Cooling systems evolving for ozone layer

The Baltimore Sun

Spring is the season to start thinking about air conditioning, or at least to put in a call and have the gizmos looked over. What you really need to think about this year is that the inner workings of cooling systems in this country are due for a big change come Jan. 1 - in an effort to comply with an international green treaty and spare the ever-depleting ozone layer. There are at least five things you should know in the cooling department.

What's Montreal got to do with it? There's an international treaty - the Montreal Protocol - that, if adhered to, could lead to the recovery of the ozone layer by 2050. The treaty, which dates to 1987, calls for phasing out the production of substances believed to be responsible for ozone depletion.

One of the culprits that pokes holes in the ozone is chlorine gas. At least since the 1970s, the coolant that whirls through nearly all air-conditioning systems, residential or commercial, has been something called R-22, which emits plenty of chlorine gas.

Ditch the chlorine, patch up the ozone: As of Jan. 1, R-22 will be a thing of the past. The new industry standard is a chlorine-free coolant that goes by the catchy name of R-410A, which happens to be a zero-ozone depleter. So if you're thinking of updating your air-conditioner, you might want to make the switch now. Since R-22 won't be produced any longer, the supplies will dwindle and costs for R-22-dependent systems or parts will increase.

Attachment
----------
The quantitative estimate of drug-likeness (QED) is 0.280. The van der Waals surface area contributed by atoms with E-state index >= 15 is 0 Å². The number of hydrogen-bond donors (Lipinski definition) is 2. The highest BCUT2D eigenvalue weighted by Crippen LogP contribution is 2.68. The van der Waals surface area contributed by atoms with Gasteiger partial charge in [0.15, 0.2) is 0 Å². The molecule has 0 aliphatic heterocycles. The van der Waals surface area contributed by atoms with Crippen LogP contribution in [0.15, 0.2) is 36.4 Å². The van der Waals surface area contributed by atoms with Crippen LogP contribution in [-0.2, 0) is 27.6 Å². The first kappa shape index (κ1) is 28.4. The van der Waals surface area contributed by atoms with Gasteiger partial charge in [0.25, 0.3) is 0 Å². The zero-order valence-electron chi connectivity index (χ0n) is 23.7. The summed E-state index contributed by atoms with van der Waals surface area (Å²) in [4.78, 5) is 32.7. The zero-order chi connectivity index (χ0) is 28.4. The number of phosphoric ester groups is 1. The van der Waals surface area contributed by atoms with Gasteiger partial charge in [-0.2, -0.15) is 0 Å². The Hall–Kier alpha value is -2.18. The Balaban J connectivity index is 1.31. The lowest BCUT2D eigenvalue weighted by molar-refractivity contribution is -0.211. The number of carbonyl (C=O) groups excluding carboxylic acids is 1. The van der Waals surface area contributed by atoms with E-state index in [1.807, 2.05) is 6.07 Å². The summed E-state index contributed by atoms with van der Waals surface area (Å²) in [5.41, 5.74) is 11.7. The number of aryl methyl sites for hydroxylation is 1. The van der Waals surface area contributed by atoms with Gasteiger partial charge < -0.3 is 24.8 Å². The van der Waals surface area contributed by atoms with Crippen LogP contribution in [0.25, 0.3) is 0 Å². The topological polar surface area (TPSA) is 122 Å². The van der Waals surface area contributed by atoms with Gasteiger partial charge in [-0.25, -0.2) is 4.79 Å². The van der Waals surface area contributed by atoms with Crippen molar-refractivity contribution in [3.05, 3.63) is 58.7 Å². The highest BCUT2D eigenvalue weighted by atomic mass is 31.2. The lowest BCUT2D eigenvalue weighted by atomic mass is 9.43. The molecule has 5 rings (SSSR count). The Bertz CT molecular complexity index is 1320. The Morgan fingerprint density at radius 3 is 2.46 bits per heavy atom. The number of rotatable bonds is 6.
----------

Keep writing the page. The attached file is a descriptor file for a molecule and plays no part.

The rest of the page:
Upgrade your energy efficiency: Switching to the updated coolant systems could boost your energy efficiency by as much as 45 percent. What you want to look for here is the SEER (seasonal energy efficiency ratio) rating; the higher, the better. Minimum efficiency today is 13, but you can buy up to 20 SEER.

Money back for making a difference: Pay attention to rebates and tax incentives when it comes to upgrading your environmentally friendly factor. The recently passed economic stimulus package, for instance, could provide a $1,500 tax credit.

Don't skimp when it comes to installation and maintenance: Be sure technicians are NATE (North American Technician Excellence) certified. That's one way to ensure you're getting the most efficiency out of your cooling system. And the best time to schedule your A/C checkup is early spring, after the long winter's nap.

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